1. Börstler B (2010) Diversity of cultured isolates and field populations of the arbuscular mycorrhizal fungus Glomus intraradices: development and application of molecular detection methods for mitochondrial haplotypes. Ph.D Thesis, Universität BaselGoogle Scholar
  2. Brundrett MC, Abbott LK, Jasper DA (1999) Glomalean mycorrhizal fungi from tropical Australia I. Comparison of the effectiveness and specificity of different isolation procedures. Mycorrhiza 8:305–314CrossRefGoogle Scholar
  3. Castillo CG, Rubio R, Rouanet JL, Borie F (2006) Early effects of tillage and crop rotation on arbuscular mycorrhizal fungal propagules in an Ultisol. Biol Fertil Soils 43:83–92CrossRefGoogle Scholar
  4. Dandan Z, Zhiwei Z (2007) Biodiversity of arbuscular mycorrhizal fungi in the hot-dry valley of the Jinsha river, southwest China. Appl Soil Ecol 37:118–128CrossRefGoogle Scholar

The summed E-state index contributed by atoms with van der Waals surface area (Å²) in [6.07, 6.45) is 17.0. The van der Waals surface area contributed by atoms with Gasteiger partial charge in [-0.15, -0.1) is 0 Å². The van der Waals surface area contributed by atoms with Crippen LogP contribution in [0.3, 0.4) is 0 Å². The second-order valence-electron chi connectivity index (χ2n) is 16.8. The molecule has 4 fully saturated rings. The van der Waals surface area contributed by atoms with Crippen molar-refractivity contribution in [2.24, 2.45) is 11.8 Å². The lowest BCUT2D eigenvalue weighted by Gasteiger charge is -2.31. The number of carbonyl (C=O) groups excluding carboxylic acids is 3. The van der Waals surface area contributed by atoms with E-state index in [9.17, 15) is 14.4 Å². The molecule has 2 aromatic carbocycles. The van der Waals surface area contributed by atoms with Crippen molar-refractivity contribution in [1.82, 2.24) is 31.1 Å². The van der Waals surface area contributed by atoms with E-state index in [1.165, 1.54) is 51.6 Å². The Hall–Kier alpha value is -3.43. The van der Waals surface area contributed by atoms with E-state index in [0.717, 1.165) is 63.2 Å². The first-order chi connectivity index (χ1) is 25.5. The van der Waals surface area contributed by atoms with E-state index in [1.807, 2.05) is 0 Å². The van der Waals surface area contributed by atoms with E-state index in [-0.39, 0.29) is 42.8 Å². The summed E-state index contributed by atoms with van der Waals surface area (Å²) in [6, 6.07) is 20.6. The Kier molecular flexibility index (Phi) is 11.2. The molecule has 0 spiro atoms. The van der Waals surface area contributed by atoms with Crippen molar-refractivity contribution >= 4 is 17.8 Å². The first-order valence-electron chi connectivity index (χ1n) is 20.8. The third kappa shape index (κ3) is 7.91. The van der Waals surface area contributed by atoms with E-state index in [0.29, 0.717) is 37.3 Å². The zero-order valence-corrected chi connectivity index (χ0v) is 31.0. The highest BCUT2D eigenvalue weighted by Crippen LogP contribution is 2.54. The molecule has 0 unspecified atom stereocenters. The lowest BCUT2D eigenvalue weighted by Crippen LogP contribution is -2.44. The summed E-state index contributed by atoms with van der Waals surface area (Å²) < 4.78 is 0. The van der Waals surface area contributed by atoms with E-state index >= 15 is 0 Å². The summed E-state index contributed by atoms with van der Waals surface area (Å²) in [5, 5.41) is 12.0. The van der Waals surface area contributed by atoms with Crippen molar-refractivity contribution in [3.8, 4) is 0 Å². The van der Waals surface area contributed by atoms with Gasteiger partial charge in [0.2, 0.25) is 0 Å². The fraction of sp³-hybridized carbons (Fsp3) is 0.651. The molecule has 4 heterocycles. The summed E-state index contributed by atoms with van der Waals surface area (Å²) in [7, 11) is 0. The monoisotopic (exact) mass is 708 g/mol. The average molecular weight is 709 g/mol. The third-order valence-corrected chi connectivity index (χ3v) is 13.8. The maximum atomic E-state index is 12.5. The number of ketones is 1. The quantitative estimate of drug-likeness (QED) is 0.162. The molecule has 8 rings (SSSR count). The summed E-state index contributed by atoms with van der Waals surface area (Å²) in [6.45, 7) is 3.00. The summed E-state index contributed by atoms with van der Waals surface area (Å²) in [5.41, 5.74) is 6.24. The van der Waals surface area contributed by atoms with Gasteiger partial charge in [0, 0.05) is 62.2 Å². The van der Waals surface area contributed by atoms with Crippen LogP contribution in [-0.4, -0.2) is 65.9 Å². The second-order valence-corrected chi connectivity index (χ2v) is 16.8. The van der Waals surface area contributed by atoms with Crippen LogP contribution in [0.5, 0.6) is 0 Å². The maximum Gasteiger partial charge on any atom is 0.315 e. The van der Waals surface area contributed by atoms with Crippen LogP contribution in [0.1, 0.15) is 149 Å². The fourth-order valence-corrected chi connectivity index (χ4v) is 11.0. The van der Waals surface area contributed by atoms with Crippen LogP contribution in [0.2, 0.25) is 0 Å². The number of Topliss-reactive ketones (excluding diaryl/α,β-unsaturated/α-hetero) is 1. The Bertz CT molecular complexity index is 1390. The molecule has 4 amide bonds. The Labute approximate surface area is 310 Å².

5. Das B, Tandon V, Saha N (2004) Anthelmintic efficacy of Flemingia vestita (Fabaceae): alterations in glucose metabolism of the cestode, Raillietina echinobothrida. Parasitol Int 53:345–350PubMedCrossRefGoogle Scholar
  6. Dodd JC, Boddington CL, Rodriguez A, Gonzalez-Chavez C, Mansur I (2000) Mycelium of arbuscular mycorrhizal fungi (AMF) from different genera: form, function and detection. Plant Soil 226:131–151CrossRefGoogle Scholar
  7. Duponnois R, Plenchette C, Thioulouse J, Cadet P (2001) The mycorrhizal soil infectivity and arbuscular mycorrhizal fungal spore communities in soils of different aged fallows in Senegal. Appl Soil Ecol 17:239–251CrossRefGoogle Scholar